1 vote

River Road - NJT Raritan Valley Line Bridge


River Road Bridge

Panoramio user Adam Elmquist

View this photo at panoramio.com

BH Photo #290762


Street View 


Timber stringer bridge on 1886 cast iron bents over Raritan Valley Line on River Road
Somerset County, New Jersey
Replaced by a new bridge in 2020
Built 1886; rehabilitated 1949; closed in June 2019 and replaced
- Central Railroad of New Jersey (CNJ)
- Conrail (CR)
- New Jersey Transit (NJTR)
1949 Timber stringer bridge resting on rare 1886 cast iron bents.
Length of largest span: 46.9 ft.
Total length: 81.0 ft.
Deck width: 13.8 ft.
Eligible for the National Register of Historic Places
Approximate latitude, longitude
+40.59028, -74.68222   (decimal degrees)
40°35'25" N, 74°40'56" W   (degrees°minutes'seconds")
Approximate UTM coordinates
18/526890/4493324 (zone/easting/northing)
Quadrangle map:
Average daily traffic (as of 2017)
Inventory numbers
NJ 1861159 (New Jersey bridge number)
BH 51519 (Bridgehunter.com ID)
Inspection report (as of February 2017)
Overall condition: Poor
Superstructure condition rating: Serious (3 out of 9)
Substructure condition rating: Poor (4 out of 9)
Deck condition rating: Fair (5 out of 9)
Sufficiency rating: 11.7 (out of 100)
View more at BridgeReports.com

Update Log 

  • September 6, 2019: New photos from Geoff Hubbs
  • August 5, 2014: Updated by Dave King: Added new photos & street view
  • September 26, 2012: Updated by Luke Harden: Added category "New Jersey Transit"
  • February 29, 2012: Added by Nathan Holth



River Road - NJT Raritan Valley Line Bridge
Posted September 15, 2020, by John Marvig (marvigj27 [at] gmail [dot] com)

Looks like there may be a good amount of material for the Central Railroad of New Jersey at the National Archives in College Park, Maryland. Numerous files exist for structures and bridges..

In addition, this archive has some maps that could be of use:


River Road - NJT Raritan Valley Line Bridge
Posted September 15, 2020, by Nathan Holth (webmaster [at] historicbridges [dot] org)

Its a longshot for something from the 1880s, but is there any chance of some archives for this railroad line somewhere that would document structures and could contain hints? Maybe some of this website's railfans might know?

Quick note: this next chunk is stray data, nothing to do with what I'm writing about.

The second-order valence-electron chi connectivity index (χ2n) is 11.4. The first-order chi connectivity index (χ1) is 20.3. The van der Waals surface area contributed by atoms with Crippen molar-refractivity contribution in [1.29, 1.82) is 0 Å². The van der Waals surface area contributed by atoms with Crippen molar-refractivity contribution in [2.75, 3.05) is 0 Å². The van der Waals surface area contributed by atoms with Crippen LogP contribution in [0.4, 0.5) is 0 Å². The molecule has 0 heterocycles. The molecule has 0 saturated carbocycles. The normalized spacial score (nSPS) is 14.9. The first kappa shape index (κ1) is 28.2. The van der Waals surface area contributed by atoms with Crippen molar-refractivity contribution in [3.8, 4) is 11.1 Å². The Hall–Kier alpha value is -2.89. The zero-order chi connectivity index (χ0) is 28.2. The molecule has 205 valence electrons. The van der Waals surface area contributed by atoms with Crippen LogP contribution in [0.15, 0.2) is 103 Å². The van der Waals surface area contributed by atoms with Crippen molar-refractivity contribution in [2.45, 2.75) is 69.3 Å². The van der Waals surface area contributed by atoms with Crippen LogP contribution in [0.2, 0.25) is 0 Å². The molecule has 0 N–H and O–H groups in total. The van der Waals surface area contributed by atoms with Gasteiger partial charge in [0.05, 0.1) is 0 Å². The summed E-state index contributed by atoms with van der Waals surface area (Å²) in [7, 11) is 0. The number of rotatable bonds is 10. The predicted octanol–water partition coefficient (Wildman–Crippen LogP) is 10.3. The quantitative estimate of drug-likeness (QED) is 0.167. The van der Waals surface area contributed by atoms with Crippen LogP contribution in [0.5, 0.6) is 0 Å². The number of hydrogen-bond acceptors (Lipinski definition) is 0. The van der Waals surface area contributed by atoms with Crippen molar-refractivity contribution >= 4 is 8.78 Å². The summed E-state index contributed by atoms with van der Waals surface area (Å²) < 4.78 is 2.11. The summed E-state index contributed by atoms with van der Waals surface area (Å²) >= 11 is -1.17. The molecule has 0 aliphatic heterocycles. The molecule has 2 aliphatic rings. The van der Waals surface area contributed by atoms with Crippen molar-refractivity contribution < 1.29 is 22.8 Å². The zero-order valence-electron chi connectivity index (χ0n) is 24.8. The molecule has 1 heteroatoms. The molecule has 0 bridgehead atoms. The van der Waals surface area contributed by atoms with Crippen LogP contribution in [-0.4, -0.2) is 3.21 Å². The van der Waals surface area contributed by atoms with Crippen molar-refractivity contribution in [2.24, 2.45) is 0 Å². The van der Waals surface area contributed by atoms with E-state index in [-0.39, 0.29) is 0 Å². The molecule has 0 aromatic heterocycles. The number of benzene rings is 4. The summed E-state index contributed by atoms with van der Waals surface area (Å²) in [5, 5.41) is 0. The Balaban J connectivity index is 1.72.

River Road - NJT Raritan Valley Line Bridge
Posted September 15, 2020, by Art S. (asuckewer [at] knite [dot] com)

Thanks Geoff,

That's very unfortunate. Especially if the bents were destroyed.


It will be tough. Whichever bridge they came from was LOST in 1886 or before. So, we'll need to find an image (probably of a RR bridge) taken before 1886 and hope that this needle in a haystack that may not exist has captured enough of the substructure to find a match.

Regards to both,

Art S.

River Road - NJT Raritan Valley Line Bridge
Posted September 14, 2020, by Nathan Holth (webmaster [at] historicbridges [dot] org)

As I mention in my discussion 1886 is extremely late for cast iron. It would not be in the least bit surprising if the bents were salvaged and reused in 1886. However the Historic Bridge Inventory did not have any information to confirm this. If someone can find information proving the bents are older that would be cool. https://historicbridges.org/bridges/browser/?bridgebrowser=n...

River Road - NJT Raritan Valley Line Bridge
Posted September 14, 2020, by Geoff Hubbs (geoffrey [dot] hubbs [at] att [dot] net)

Bridge closed in June 2019; bridge replaced with concete beam type on summer 2020

River Road - NJT Raritan Valley Line Bridge
Posted September 14, 2020, by Art S. (Asuckewer [at] knite [dot] com)

I don't know if this one is still standing but, if it is, its much more significant than its 1886 date suggests. While the cast iron bents are original to the 1886 bridge. They were 'used' when installed. They are repurposed railroad bents from a bridge that had been replaced by 1886. Their reuse was a cost effective solution to creating a grade separation for the road.

To me, the indicators are the extra 'doo-dads' (yes that is a technical term... :^) ) in the casting that are not artistic nor functional in this application. Also, the 10 cast into one and the 12 in the other suggest both that they were part of a production run and that the doo-dads would not have been in the casting if unnecessary in their original application (if they can change the number, they can eliminate the doo-dads).

My thought is 1860s, possibly earlier.

Does anyone have comments or opinions to confirm or contradict this?


Art S.